18 Vegetables You Can Grow in the Winter
Colder temperatures are here, but you don’t have to let go of the garden just yet. Plenty of vegetables can grow right through the cold winter months, or overwintered until spring rolls around. Winter also means fewer bugs, fewer weeds, and less-frequent watering, so you can happily fill up your plate during the fall and winter holidays with vegetables from your own backyard.
Growing Tips for the Winter
While plenty of vegetables are cold- and frost-tolerant, some protection will assist those that aren’t as hardy or extend the life of those that do even further.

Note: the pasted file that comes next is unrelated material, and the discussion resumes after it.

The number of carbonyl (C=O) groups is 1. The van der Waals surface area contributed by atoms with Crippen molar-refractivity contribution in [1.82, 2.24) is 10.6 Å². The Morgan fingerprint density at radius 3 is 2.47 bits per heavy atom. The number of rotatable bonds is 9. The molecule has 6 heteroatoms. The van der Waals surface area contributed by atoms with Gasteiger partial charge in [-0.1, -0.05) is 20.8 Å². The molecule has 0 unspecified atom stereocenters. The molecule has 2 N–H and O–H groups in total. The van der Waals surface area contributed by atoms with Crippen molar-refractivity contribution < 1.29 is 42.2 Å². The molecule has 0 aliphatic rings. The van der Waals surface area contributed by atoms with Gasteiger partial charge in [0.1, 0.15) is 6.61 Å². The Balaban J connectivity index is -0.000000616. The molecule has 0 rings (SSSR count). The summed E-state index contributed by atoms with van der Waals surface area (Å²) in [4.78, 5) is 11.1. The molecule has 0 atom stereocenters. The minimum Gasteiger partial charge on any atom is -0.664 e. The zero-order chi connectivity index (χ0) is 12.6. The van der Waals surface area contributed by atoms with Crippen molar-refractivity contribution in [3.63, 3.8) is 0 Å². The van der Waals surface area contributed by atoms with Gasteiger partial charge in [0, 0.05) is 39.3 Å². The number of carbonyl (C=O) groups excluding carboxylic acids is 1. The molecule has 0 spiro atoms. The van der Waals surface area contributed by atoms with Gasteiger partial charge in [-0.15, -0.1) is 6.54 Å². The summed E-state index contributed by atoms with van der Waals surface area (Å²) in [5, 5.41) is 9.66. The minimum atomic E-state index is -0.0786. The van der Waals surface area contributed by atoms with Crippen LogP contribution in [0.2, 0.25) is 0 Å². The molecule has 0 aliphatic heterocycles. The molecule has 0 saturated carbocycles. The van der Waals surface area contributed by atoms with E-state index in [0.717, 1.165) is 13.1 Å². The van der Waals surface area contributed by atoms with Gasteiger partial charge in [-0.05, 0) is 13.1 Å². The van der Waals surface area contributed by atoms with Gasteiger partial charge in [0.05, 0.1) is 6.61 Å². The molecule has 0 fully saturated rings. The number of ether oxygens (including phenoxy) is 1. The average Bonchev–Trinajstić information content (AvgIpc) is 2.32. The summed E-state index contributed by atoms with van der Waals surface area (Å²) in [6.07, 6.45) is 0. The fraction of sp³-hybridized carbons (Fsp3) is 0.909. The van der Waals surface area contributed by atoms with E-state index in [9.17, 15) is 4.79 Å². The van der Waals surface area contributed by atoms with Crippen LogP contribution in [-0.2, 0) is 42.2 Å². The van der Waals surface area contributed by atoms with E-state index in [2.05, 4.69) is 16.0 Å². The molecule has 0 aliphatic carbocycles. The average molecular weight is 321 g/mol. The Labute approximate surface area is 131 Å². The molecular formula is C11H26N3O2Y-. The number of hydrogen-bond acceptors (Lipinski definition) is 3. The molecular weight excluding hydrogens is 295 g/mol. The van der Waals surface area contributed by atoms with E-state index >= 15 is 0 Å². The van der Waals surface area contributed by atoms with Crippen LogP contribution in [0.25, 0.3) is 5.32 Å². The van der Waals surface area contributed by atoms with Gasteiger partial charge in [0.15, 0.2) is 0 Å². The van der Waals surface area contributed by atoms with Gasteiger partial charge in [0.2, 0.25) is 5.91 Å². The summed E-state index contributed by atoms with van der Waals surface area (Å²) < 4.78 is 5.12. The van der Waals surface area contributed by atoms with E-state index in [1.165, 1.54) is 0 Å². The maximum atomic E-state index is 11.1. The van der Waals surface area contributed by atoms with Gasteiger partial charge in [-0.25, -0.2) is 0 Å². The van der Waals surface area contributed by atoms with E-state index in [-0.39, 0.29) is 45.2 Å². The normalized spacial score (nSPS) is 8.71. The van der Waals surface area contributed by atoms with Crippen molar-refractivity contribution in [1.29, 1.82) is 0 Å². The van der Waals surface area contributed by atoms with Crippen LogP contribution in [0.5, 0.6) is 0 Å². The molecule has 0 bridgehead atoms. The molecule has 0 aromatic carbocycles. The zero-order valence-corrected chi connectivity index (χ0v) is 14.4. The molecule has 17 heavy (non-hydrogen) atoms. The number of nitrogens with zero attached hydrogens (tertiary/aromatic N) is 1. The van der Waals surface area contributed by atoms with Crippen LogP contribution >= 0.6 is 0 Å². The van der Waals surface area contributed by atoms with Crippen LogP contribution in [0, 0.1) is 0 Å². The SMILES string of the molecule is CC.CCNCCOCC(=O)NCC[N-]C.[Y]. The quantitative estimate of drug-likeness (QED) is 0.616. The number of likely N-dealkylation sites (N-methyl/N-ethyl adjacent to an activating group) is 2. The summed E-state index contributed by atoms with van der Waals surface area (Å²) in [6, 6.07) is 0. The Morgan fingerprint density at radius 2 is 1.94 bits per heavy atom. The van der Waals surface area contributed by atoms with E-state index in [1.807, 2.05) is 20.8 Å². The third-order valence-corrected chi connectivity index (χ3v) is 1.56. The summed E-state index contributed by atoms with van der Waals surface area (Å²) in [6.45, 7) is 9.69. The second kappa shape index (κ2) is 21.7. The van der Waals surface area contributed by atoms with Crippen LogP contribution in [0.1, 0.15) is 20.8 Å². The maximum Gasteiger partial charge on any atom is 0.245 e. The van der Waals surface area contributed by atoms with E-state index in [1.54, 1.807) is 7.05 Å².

With proper protection, many summer and fall crops will keep growing into the winter. Generally, when temperatures drop below 25ºF, it’s a good practice to cover up your crops. The plants themselves might be hardy, but the quality of their leaves and roots might suffer from the wind and the snow.
Cold frames and greenhouses are popular, semi-permanent structures that protect vegetables from the snow and the cold, keeping warm air inside. You can even make your own by balancing old windows over bales or boxes around the edges of the patch. Cloches are like mini versions of a greenhouse; they’re lifted and placed over individual plants or small plots, but you can make a quick DIY version by placing a tomato cage over the plants and stretching a clear plastic trash bag over it. Row covers are another option, and are erected by draping fabric over metal hoops that have been placed down the rows. Spreading mulch or straw over the soil will help insulate the roots as well.